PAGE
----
I am neither an expert in medicine nor in public health policy. It seems to me that from a Jewish perspective there are two approaches to your question. The first is the notion of dina de-malchuta dina (the law of the land is law). According to this principle, Halachah (Jewish law) recognizes the validity and authority of civil law as determined by the governmental authorities. One example of this is that Halachah requires an individual to obey traffic laws even though there is zero discussion of speed limits in any of the traditional Jewish sources. There is a vast literature on the details and parameters of dina de-malchuta dina which leads to many interesting questions and conversations on the separation (or lack thereof) of church and state from a Jewish perspective. Most authorities agree that dina de-malchuta dina can never be used to require a Jew to act against Halachah, but it can be invoked for areas in which Halachah is silent. It is very possible that the notion of dina de-malchuta dina would obligate an individual to comply with the immunization policy enacted by local governments and/or school boards. Additionally, a school has the right to refuse admission to any student who does not comply with the school’s policies. Assuming the school requires its students to be immunized, the school can decide not to admit a student who is not immunized.
The second approach is more internal and is the question of whether Halachah weighs in on the question of immunization and public health policy. While these are contemporary concepts, there is no explicit discussion in any of the classical sources, and most Jewish authorities who grapple with issue rely on building analogies and comparisons to cases discussed in traditional sources.
In recounting the Jewish people’s experience at Mt. Sinai, Moses implores the people: Only take heed to thyself, and keep thy soul diligently, lest thou forget the things which thine eyes saw, and lest they depart from thy heart all the days of thy life; but make them known unto thy children and thy children's children; (Deuteronomy 4:9). In the same passage he also warns the people against idolatry by saying: Take ye therefore good heed unto yourselves--for ye saw no manner of form on the day that HaShem spoke unto you in Horeb out of the midst of the fire(4:15). Though clearly taken out of their original context the phrases that are bolded have been understood in Halachic literature to be the basis for an obligation to safeguard one’s health. Later authorities argue whether this should be categorized as a positive or negative commandment. If it is a negative commandment, then all it requires is that one simply stays out of danger. If it is a positive commandment then one must take proactive measures to protect one’s health. In two places Maimonides (who in addition to being a great Jewish legalist and philosopher was a renowned physician) indicates that it is a positive commandment (Hilchot De’ot 4:2; Rotzei’ach 11:4).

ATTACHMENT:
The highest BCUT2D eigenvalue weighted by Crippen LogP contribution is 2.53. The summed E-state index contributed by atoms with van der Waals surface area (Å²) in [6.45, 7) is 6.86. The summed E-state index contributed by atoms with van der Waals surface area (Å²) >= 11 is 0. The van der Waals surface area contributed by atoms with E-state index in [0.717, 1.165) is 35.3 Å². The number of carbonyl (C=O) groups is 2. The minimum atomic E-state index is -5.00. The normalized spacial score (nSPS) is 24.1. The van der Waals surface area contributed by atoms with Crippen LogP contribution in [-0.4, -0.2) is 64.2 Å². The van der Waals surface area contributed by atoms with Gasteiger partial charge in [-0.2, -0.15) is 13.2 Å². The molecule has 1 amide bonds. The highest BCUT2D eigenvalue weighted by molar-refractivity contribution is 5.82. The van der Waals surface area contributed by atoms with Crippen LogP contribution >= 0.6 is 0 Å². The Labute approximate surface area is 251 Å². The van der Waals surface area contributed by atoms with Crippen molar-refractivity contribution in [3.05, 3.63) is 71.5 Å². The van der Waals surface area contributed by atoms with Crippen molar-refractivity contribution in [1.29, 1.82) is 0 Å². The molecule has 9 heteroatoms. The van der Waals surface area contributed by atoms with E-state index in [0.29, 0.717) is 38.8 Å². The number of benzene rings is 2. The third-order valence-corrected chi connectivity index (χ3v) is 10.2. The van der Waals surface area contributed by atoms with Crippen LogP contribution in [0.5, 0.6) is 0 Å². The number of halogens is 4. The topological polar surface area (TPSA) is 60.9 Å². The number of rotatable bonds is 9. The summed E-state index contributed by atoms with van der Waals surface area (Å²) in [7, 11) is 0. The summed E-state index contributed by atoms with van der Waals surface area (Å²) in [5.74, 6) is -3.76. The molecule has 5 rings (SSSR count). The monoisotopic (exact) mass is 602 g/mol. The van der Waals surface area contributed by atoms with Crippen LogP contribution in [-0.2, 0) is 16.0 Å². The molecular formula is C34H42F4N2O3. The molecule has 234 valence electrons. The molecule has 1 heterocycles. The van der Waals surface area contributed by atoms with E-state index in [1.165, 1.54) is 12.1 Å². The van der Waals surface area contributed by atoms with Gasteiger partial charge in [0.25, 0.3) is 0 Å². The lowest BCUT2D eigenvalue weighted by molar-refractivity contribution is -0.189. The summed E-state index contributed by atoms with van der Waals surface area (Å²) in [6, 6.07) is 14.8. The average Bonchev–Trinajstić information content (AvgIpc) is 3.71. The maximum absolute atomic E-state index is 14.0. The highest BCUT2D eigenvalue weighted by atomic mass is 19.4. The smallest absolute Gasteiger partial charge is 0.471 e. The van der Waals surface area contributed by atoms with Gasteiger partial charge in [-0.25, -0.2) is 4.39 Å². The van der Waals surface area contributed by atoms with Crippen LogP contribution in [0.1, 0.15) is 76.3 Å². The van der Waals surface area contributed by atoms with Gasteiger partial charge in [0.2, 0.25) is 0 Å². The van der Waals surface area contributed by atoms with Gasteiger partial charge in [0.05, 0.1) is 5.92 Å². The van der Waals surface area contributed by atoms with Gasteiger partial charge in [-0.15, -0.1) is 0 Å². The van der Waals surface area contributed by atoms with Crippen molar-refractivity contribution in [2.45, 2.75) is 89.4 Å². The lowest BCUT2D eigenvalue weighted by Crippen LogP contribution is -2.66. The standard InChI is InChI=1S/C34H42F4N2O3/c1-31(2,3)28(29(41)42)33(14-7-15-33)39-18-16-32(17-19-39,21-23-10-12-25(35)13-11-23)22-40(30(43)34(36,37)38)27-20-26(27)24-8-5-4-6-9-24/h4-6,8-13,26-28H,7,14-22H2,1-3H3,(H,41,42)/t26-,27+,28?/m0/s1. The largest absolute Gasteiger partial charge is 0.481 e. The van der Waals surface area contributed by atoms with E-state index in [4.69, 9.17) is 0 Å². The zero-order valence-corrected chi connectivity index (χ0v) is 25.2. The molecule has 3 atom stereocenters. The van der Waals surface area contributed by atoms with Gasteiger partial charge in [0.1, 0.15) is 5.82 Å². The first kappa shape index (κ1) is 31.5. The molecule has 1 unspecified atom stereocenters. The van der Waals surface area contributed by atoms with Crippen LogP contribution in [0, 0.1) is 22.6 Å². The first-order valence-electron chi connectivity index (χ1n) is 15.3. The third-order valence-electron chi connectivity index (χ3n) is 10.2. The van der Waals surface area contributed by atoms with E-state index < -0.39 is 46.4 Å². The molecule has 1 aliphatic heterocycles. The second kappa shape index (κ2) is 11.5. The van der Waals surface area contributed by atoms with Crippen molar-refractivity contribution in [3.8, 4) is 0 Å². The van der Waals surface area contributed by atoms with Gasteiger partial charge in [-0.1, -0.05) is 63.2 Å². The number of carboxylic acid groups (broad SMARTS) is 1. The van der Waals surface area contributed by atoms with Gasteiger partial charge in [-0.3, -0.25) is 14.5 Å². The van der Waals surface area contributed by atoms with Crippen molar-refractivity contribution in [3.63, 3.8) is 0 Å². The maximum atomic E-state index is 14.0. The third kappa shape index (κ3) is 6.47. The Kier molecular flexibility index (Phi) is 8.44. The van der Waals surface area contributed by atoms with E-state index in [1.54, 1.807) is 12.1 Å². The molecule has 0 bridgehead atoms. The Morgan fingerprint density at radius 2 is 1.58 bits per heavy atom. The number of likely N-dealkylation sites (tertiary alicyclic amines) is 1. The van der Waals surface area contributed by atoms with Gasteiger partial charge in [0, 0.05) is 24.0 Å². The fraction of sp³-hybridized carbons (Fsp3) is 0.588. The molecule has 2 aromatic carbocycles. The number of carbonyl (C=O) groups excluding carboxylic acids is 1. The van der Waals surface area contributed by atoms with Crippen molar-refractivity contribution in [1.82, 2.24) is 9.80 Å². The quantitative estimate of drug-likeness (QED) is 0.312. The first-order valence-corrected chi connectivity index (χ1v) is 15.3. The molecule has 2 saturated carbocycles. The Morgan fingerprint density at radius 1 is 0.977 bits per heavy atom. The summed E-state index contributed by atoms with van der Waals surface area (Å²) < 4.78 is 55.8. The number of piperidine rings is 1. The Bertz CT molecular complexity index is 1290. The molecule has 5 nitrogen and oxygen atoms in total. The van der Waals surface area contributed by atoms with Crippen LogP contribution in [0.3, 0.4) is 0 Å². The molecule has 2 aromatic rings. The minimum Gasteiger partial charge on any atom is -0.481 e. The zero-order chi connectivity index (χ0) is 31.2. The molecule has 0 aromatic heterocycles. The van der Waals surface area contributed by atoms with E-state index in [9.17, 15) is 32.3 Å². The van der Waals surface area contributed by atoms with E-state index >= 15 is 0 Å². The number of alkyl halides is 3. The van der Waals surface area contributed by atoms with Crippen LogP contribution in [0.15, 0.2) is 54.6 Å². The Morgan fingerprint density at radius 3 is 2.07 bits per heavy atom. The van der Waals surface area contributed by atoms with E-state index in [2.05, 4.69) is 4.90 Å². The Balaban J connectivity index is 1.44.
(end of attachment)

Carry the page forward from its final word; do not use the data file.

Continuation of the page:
The overwhelming consensus in the medical community is that immunization is a necessary and simple step to prevent the spread of disease. Certainly if one takes the approach that there is a positive commandment to proactively safeguard one’s health, it seems to me that immunization is a necessary measure. In the context of this debate one also hears the argument that it is selfish to not immunize because of the potential threat this poses to others. An analogy may be built to discussions in the Talmud of one who places a hazardous item in the public thoroughfare. Such a person is negligent for any damages caused.